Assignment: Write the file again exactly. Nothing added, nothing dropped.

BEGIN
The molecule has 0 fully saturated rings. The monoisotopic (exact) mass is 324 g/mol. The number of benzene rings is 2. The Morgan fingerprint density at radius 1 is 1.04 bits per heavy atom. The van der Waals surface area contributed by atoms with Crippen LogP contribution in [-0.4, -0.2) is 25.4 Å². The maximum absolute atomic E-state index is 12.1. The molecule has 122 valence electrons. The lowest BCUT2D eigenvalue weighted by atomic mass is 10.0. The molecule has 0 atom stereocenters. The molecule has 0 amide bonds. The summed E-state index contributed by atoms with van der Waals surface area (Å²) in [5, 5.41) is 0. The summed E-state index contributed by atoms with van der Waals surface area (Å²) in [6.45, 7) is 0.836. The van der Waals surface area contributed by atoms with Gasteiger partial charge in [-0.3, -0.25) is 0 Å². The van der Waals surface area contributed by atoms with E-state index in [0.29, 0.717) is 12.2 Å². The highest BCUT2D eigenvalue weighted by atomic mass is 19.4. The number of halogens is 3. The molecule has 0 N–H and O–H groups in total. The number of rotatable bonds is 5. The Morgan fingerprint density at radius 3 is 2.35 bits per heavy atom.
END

The molecule has 0 fully saturated rings. The monoisotopic (exact) mass is 324 g/mol. The number of benzene rings is 2. The Morgan fingerprint density at radius 1 is 1.04 bits per heavy atom. The van der Waals surface area contributed by atoms with Crippen LogP contribution in [-0.4, -0.2) is 25.4 Å². The maximum absolute atomic E-state index is 12.1. The molecule has 122 valence electrons. The lowest BCUT2D eigenvalue weighted by atomic mass is 10.0. The molecule has 0 atom stereocenters. The molecule has 0 amide bonds. The summed E-state index contributed by atoms with van der Waals surface area (Å²) in [5, 5.41) is 0. The summed E-state index contributed by atoms with van der Waals surface area (Å²) in [6.45, 7) is 0.836. The van der Waals surface area contributed by atoms with Gasteiger partial charge in [-0.3, -0.25) is 0 Å². The van der Waals surface area contributed by atoms with E-state index in [0.29, 0.717) is 12.2 Å². The highest BCUT2D eigenvalue weighted by atomic mass is 19.4. The number of halogens is 3. The molecule has 0 N–H and O–H groups in total. The number of rotatable bonds is 5. The Morgan fingerprint density at radius 3 is 2.35 bits per heavy atom.